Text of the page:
In the coming days we will be sharing a toolkit full of graphics to share, numbers to text, templates for you to fill out to send to your elected representatives, resources to use to learn more, and fundraisers to donate to. Prejudice and violence have no place in America. With each person leading with light and compassion, we can hold those who choose to hate accountable for their harmful actions and continue to grow this great American experiment. Until then, love deep and live large.
With Love and Light,
NAPALSA Board 2021-2022
National Pacific American Law Student Association (NAPALSA) is a national student-led organization representing Asian Pacific American law students. Our board consists of 15 diverse and dedicated law students from across the country. NAPALSA was founded in 1981 to support, advocate, and provide a voice for AAPI law students. We provide extensive networking opportunities for our law students to observe and learn from practicing attorneys and judges. We also jointly hold a national conference each November in conjunction with the National Asian Pacific American Bar Association (NAPABA) Convention. Visit www.napalsa.com to learn more.
NAPALSA Statement of Support for President Biden’s January 26, 2021 Executive Order “Memorandum Condemning and Combating Racism, Xenophobia, and Intolerance Against Asian Americans and Pacific Islanders in the United States” and Against Anti-Asian Violence.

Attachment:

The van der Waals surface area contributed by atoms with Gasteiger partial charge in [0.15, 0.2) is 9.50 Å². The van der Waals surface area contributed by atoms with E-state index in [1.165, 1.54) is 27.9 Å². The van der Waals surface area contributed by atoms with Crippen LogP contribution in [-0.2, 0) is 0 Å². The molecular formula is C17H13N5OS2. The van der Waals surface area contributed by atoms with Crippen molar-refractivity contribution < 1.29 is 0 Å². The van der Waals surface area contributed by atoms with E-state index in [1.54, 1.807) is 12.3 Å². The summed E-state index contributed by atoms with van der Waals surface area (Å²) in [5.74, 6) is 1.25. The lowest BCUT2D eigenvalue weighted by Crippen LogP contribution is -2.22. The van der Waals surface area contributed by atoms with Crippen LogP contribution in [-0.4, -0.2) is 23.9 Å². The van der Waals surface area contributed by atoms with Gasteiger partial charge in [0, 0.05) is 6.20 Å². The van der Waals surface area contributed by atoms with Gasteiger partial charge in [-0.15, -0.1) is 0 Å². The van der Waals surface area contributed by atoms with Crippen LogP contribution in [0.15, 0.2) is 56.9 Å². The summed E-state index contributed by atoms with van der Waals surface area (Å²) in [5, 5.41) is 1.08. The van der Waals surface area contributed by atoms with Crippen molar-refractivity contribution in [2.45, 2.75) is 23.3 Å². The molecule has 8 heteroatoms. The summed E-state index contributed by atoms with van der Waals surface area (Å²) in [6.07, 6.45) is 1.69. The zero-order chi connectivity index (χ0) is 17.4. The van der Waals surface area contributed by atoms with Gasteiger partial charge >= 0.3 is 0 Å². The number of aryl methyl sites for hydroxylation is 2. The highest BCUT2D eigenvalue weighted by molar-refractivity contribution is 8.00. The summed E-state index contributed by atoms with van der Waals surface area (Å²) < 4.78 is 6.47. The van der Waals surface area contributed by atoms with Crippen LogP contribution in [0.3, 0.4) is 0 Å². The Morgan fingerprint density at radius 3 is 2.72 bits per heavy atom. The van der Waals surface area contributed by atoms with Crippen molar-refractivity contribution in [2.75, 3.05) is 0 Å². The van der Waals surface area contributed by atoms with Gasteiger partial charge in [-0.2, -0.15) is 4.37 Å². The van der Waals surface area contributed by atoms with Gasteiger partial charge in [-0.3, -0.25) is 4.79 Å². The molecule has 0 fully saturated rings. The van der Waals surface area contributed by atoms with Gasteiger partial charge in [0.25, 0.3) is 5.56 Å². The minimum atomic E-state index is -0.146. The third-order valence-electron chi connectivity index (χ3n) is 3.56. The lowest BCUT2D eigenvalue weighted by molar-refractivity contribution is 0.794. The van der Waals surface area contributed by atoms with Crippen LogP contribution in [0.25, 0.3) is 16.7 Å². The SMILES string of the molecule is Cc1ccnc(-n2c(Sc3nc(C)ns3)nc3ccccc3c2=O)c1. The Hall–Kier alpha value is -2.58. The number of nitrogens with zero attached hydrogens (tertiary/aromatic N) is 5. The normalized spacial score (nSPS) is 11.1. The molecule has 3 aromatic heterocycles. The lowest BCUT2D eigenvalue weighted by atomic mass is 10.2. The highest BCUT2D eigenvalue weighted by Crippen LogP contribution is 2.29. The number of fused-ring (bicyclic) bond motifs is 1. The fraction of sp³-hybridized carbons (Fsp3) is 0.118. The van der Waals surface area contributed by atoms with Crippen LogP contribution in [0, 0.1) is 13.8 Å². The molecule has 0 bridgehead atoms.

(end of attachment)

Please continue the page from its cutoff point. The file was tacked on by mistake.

February 9th, 2021
Dear Law Student Community,
NAPALSA condemns all forms of racism towards Asian Amercans and Pacific Islanders in the United States and fully supports President Biden’s commitment to addressing this issue. We commend the proposed actions in the order to combat this behavior, and the willingness to stand for what is right. As Asian Pacific Islander American law students, we understand one presidential memorandum will not eradicate racism towards our community in America, but we believe this is a good first step.
Racism against our community is increasing during the COVID-19 pandemic and was further inflamed by the rhetoric of the federal government. We are seeing instances of violence and other heinous acts against our community across the country. This includes the recent attack on Vicha Ratanapakdee, an elderly Thai-American in San Francisco, who later died as a result of his injuries. In other instances, members of the AAPI community have been spat on, called racial slurs, had their businesses vandalized, and been the victim of various other forms of hate crimes and hate speech.
This order recognizes the responsibility of the federal government’s role in fueling this behavior. It also sets out guidelines to remedy this issue by ensuring no communications or actions of the federal government or its agencies suggest any form of discriminatory behavior towards the AAPI community.
This is a good first step, but to guarantee the issue is addressed by all levels of society, we call on our community to advocate for their state and local municipalities to follow in the federal government’s footsteps with similar initiatives. We also call on our community to raise awareness of this issue in an effort to push for media outlets to shine a national spotlight on these atrocious attacks. This will help elevate this issue to the level of heightened recognition it deserves and help eradicate these racist assaults.